Government fosters the sense of entitlement. Programs exist to assist those in need. The distinction between who is in need and thus deserves government’s largess is where disagreements exist. The conflict over which group government should help manifests in strident and apocalyptic communications. (“Don’t take away my farm subsidy.” “Don’t touch my Social Security.”)
What’s your last experience with the DMV? Did you have an “appointment” (as I did) and arrive on time only to wait 15 minutes in the line to check in and another 20 minutes to do the 2 minute task? Or did yours go perfectly and you were done in 4 minutes flat --- or better yet --- perhaps your state allows mundane tasks to be done online (for free)? Or perhaps you just stopped by at lunch and spent the afternoon getting the car registered. It’s not a slam against the DMV, it’s an example of how we’re treated reflects how we treat ourselves and others. Put another way “Love our neighbors as ourselves.”
“Can’t we all get along?” Rodney King famously asked during the 1992 Los Angeles riots. We can’t. We shouldn’t. Of course we shouldn’t be beating each other up. I deplore violence. I cherish freedom of speech..for everybody, and especially those whom I disagree. I cherish my ability to criticize, challenge and congratulate. I don’t have to be respectful, but I choose to be. Freedom of Speech is messy, it’s unpleasant and it is the essence of being an American. It sets us apart.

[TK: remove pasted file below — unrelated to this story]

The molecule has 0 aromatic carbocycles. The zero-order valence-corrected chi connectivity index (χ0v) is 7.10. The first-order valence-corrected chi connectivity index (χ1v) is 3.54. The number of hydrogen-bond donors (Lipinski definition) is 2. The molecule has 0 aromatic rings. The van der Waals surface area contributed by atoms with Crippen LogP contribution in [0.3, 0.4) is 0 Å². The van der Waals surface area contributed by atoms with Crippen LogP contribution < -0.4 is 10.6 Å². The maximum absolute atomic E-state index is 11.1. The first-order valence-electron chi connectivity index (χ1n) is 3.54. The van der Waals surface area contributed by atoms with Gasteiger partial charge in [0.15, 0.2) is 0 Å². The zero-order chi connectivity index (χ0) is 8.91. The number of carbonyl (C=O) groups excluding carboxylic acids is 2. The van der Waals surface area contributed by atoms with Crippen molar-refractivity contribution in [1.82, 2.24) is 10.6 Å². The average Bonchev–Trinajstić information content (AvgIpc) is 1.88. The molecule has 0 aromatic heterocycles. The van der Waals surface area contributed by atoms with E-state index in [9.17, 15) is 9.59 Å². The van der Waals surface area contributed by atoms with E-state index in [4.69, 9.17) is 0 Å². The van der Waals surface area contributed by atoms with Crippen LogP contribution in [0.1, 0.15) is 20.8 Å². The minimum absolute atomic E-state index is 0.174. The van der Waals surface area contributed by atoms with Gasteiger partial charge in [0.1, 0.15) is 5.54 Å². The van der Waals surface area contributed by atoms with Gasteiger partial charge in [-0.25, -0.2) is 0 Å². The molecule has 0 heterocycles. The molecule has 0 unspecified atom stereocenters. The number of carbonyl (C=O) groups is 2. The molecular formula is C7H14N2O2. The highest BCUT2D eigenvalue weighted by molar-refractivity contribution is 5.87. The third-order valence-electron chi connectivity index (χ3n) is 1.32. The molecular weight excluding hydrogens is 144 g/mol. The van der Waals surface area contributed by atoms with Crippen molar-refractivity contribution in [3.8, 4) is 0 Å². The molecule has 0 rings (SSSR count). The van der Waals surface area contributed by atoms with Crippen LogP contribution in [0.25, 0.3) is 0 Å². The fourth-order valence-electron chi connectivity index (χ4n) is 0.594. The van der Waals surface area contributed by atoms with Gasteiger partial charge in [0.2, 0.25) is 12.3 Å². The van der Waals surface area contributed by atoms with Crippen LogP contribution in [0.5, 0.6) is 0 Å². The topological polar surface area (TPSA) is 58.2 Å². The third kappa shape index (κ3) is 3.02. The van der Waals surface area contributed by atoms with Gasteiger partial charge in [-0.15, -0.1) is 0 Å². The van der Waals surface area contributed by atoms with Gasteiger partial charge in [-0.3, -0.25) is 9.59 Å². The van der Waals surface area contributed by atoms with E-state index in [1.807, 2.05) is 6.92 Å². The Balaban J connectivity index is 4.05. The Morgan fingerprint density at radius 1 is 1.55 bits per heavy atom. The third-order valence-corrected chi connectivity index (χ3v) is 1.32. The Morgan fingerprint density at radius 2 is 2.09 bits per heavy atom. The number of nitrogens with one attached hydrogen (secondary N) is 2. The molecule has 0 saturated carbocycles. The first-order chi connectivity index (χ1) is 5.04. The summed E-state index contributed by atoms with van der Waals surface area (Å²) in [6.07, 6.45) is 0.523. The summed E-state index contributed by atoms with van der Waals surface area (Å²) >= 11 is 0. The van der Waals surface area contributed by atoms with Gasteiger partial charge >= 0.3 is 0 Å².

Translating freedom of speech to freedom of action is where it gets tricky. I am guided by the Libertarian Party’s Statement of Principles that is on my Membership Card. “We hold that all individuals have the right to exercise sole dominion over their own lives, and have the right to live in whatever manner they choose, so long as they do not forcibly interfere with the equal right of others to live in whatever manner they choose.”
I used to love Crossfire on CNN. In the early days the “left” and “right” hosts would actually talk with their guests and often “cross” over traditional lines. By the late-1980 and into the 90’s the political system evolved from policy disagreements to nothing more than a marketing effort for a brand candidate or party. On the show discussions became a tedious back and forth of sound bites and talking points. Today on cable news that’s nearly all that exists – a recitation of opinions with little listening or dialogue. Many listen and appreciate hearing their views reflected, but many many more just aren’t tuning in. I think people are tuned out because of the rancor, not the complexity or because of apathy.
For about 25 years I have effected change within organizations – large, small, for-profit, not-for-profit. Engaging stakeholders and having effective two-way communication about what works, what doesn’t work and what will work seems straight forward enough. Putting it into daily practice in all areas of our lives is the challenge. Like all of us, I prefer to engage with something that aligns with my thinking rather than having to be uncomfortable and look at something in a different way. That bubble gets old, though. I’m stimulated in looking at businesses, people and the world from multiple points of view. I have little tolerance for blather.
I agree, don’t you?!?!